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Chapter

Cognitive Psychology (PSYC 2650) Chapter Summaries


Department
Psychology
Course Code
PSYC 2650
Professor
Anneke Olthof

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Cognitive Psychology Chapter
Summaries
Chapter 1: The Science of the Mind
The Scope of Cognitive Psychology
Cognitive psychology: the scientific study of the acquisitions, retentions and use of
knowledge
History
Cognitive psychology is roughly 50 years old
“Cognitive revolution” (1950-1960s) represented a striking change in the style of
research and theorizing employed by most psychologists
oIt changed the intellectual map of the field
The Years of Introspection
In the late 19th century, scholars, Wilhelm Wundt and Edward Bradford Titchener
launched research psychology, which defined it for the first time as separate from biology
or philosophy
oAccording to these men, psychology needed to be concerned largely with the
study of conscious mental events—our feelings, thoughts, perceptions, and
recollections
The only way to study thoughts is for each of us to introspect: ‘look within’ to observe
and record the content of our mental lives and the sequence of our own experiences
Introspectors had to be trained
oThey were given a vocabulary to describe what they observed
oTrained to be careful and complete as possible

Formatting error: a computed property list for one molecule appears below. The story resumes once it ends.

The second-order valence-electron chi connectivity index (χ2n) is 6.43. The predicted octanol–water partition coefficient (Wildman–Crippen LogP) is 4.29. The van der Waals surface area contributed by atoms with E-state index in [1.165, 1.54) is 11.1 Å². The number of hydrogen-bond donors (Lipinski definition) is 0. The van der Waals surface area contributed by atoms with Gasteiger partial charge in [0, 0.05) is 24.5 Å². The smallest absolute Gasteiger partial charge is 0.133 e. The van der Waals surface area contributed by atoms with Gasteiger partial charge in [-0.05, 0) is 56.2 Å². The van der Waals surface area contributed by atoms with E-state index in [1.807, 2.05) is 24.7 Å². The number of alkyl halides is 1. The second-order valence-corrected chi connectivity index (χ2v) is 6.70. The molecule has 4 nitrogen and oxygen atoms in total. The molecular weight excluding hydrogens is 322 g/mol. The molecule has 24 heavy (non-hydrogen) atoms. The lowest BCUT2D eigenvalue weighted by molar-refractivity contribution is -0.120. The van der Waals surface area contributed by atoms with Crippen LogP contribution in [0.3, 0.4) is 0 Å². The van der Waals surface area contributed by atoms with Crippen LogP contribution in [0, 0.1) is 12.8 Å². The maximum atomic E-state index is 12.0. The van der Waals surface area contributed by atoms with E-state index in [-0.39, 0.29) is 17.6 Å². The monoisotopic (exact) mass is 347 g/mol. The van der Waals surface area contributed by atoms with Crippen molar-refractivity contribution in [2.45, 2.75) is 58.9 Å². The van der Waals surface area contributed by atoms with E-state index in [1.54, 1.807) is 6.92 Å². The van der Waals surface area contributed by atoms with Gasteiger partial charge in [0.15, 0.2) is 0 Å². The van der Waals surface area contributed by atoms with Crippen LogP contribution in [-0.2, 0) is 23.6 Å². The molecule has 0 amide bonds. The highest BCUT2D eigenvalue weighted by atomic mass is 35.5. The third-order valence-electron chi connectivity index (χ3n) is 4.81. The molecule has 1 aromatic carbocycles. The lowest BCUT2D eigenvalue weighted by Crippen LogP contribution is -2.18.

oTrained to simply report on their experiences objectively
Concerns/Problems with introspection:
oSome thoughts are unconscious, and this meant that introspection was limited as a
research tool
oWe have no way of separating correct assertions from false ones
oIt became a matter of opinion, not objective facts
oThe testability of claims are unattainable
For science we need objective observations that we can count on
The Years of Behaviourism
The concerns just raised led many psychologists (especially in the US) to abandon
introspection as a research method
Data concerned with behaviour, stimuli and learning are objective
oThey are measurable, recordable and physical events

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In contrast, beliefs, goals, expectations cannot be directly observed and therefore cannot
be objectively recorded
oThese ‘mentalistic’ notions were discarded
oScientific psychology needed to avoid these invisible internal processes/events
Behaviourist movement: a movement that dominated psychology in America for the
first half of the 20th century
oIt includes a range of broad principles concerned with how behaviour changes in
response to different configurations of stimuli
Bu the late 1950s, psychologists realized that a great deal of our behaviour could not be
explained only with reference to objective, overt events
oThe way people act is also guided by how they understand or interpret the
situation
oWe must consider internal processes/events to understand behaviour
If scientists want to predict people’s behaviour, they need to refer to the stimulus and the
person’s knowledge and understanding of and contribution to this stimulus
oStimuli that are physically different form each other have similar effects
Such as “Salt, please”
oStimuli that are physically similar to each other, have different effects
Such as “Pass the salt” and “Sass the palt”
oVarious stimuli evoke salt-passing do have something in common with each other:
they all mean the same thing
The Roots of the Cognitive Revolution
The solution to how we study the mental world was suggested by the philosopher
Immanuel Kant